I saw on the Mars Society’s webpage that the Mars One colonization program will debate their MIT critics at the society’s upcoming convention next month. I have a triple interest in the debate. My novel-in-progress, Red Soil Through Our Fingers, a Mars colonization novel. Secondly, as a former aerospace engineer, I have experience and a huge personal stake in the design and outcome of space exploration missions. And further, one of the listed critics of Mars One, Andrew Owens, is a friend and writing group member!
Needless to say, I have a few thoughts on the matter.
My novel-in-progress, Red Soil Through Our Fingers, takes place in a farming settlement that is part of a Mars colony. As I wrote Draft Zero, there was a lot of handwavium going on with respect to various technical details — the focus on just finishing the story. Now that I’ve progressed about a quarter of the way into Draft Alpha, I’m needing to clean up some inconsistencies and gaps. Today I figured out a piece of the story world that is good for me to know as I construct the novel, but probably won’t make it explicitly into the next of the work: how various molecules necessary for both human life and agriculture are going to be circulated on this Mars colony.
I’m excited to be collaborating with graphic artist (and childhood friend) Stephenie Hoover on cover art for some of my work. A few months ago I sent out an email query to several friends that I knew were into graphic art, asking if anyone could be interested in working with a writer to develop cover art and other hybrid creative projects. Stephanie responded, and a few weeks later she had the first pass of a cover for my short story Remembering Turinam ready. I really like how she made Grandfather’s farm real in the near-ground, with the imagery of the Turinam valley, the Khem river, and the Dorhal mountain range forming a grand backdrop in in the distance. I’ll be honest — it’s not actually how I imagined the scene as the writer. And I think that’s a great thing.
I had the honor of serving as a panelist on four panels at Arisia 2015. I’ll be summarizing what I recall from each discussion in a series of posts.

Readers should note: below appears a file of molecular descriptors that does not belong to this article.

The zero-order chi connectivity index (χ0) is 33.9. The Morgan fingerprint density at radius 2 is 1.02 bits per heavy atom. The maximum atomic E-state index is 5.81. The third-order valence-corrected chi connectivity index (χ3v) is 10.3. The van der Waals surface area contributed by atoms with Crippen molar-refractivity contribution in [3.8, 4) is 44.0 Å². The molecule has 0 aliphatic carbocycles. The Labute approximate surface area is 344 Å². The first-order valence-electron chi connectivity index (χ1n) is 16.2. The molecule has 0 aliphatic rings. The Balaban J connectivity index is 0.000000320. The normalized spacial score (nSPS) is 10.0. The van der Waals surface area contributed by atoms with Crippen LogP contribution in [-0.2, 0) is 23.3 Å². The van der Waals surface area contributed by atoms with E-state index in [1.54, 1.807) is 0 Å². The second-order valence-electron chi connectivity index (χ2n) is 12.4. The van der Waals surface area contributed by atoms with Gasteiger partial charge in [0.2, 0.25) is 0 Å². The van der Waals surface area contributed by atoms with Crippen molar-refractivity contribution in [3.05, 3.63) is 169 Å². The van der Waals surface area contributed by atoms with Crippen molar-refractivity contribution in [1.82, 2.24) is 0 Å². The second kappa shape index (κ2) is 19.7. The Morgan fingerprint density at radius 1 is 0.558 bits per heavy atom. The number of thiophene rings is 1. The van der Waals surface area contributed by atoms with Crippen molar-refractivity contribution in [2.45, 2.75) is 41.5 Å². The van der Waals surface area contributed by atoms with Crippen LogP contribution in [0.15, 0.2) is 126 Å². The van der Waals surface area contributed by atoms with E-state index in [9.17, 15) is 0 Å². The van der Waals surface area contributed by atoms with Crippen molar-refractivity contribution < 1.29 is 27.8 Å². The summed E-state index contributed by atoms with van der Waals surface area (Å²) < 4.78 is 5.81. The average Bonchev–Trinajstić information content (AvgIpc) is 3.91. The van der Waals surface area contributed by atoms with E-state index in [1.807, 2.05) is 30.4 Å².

COSMOS: A Spacetime Odyssey ( Mark L Amidon, Justine Graykin, Gordon Linzner (m), Marlin May, N.A. Ratnayake) Neil deGrasse Tyson hosted a successful season of “Cosmos”. Seen by many as a “remake” of Carl Sagan’s PBS show, others consider it a bold shot back from scientists at the anti-science nabobs of our day. Let’s talk about how much it has (or hasn’t) changed the discussion.
Language is a technology, a doorway, a weapon, and an agent of change and hope. As it shifts both form and function, the metaphors that describe it change too.
Language is a technology that has shaped our brains. Ted Chiang’s novelette The Truth of Fact, The Truth of Feeling (a Hugo nominee last year) particularly struck me as revolving around the same complex issues — how important language and particularly writing has been to the human psyche. Language changes the way we think — it is a tool that can be both used and misused to great effect.
I’m excited and honored to be appearing on four panels at this year’s Arisia 2015 science fiction convention, coming up this January 16-19. I plan to be there for every day of the con, and I’ll post a list of panels that I will be attending as an audience member later, once I’ve had a chance to digest the program.
Below are the panels I’ll be appearing on as a panelist.
One week behind schedule for Camp Nanowrimo, I have finally completed a first draft novel, tentatively titled Red Soil Through Our Fingers! This is a major milestone for me. I’ve tried many times, via Nanowrimo and otherwise, to finish even one draft of a novel, but have never made it through the “murky middle”. Having made it to the other side, wow. It really does get better after roughly the 80% mark. Here’s what it means for what I’ve got and where it’s going.
Three days ago, I submitted my votes for the 2014 Hugo Awards. If you’ve never voted for the Hugos before, I highly recommend it. For $40, you get:
nomination and final voting for the current year’s Hugo Awards
nomination for the following year’s Hugo awards
e-copies of all of the top five nominees in every category (some of the novel-length items are novella-length excerpts)
The Hugos are supposed to be a democratic representation of what the fans of the genre find compelling and worthy of praise. Say what you will about the state of the genre and how far we still need to go on many issues, but the Hugos are one way of making your voice heard. Don’t complain about what gets accolades if you don’t vote!
I didn’t submit votes for all categories, since I didn’t have time to read through everything. (You will recall, of course, that I was and still am working on finishing a novel draft this summer as well.) I also confess to voting for Best Novel based only on the first 1-2 chapters of each nominee. Here are my top ranked selections for each category that I actually submitted a vote:
Best Novel: Ancillary Justice by Ann Leckie (Orbit US / Orbit UK)
Best Novella: “Equoid” by Charles Stross (Tor.com, 09-2013)
Best Novelette: “The Lady Astronaut of Mars” by Mary Robinette Kowal (maryrobinettekowal.com / Tor.com, 09-2013)
Best Short Story: “Selkie Stories Are for Losers” by Sofia Samatar (Strange Horizons, Jan-2013
I think the category in which I was most conflicted about my final vote was Best Novelette. Aliette de Bodard’s “The Waiting Stars” as well as Ted Chiang’s “The Truth of Fact, The Truth of Feeling” were both lovely stories as well. I liked all three for different reasons. Kowal’s won out in the end I think because all else held equal, I think I’d rather promote a story about humanity looking outward into space again than anything else.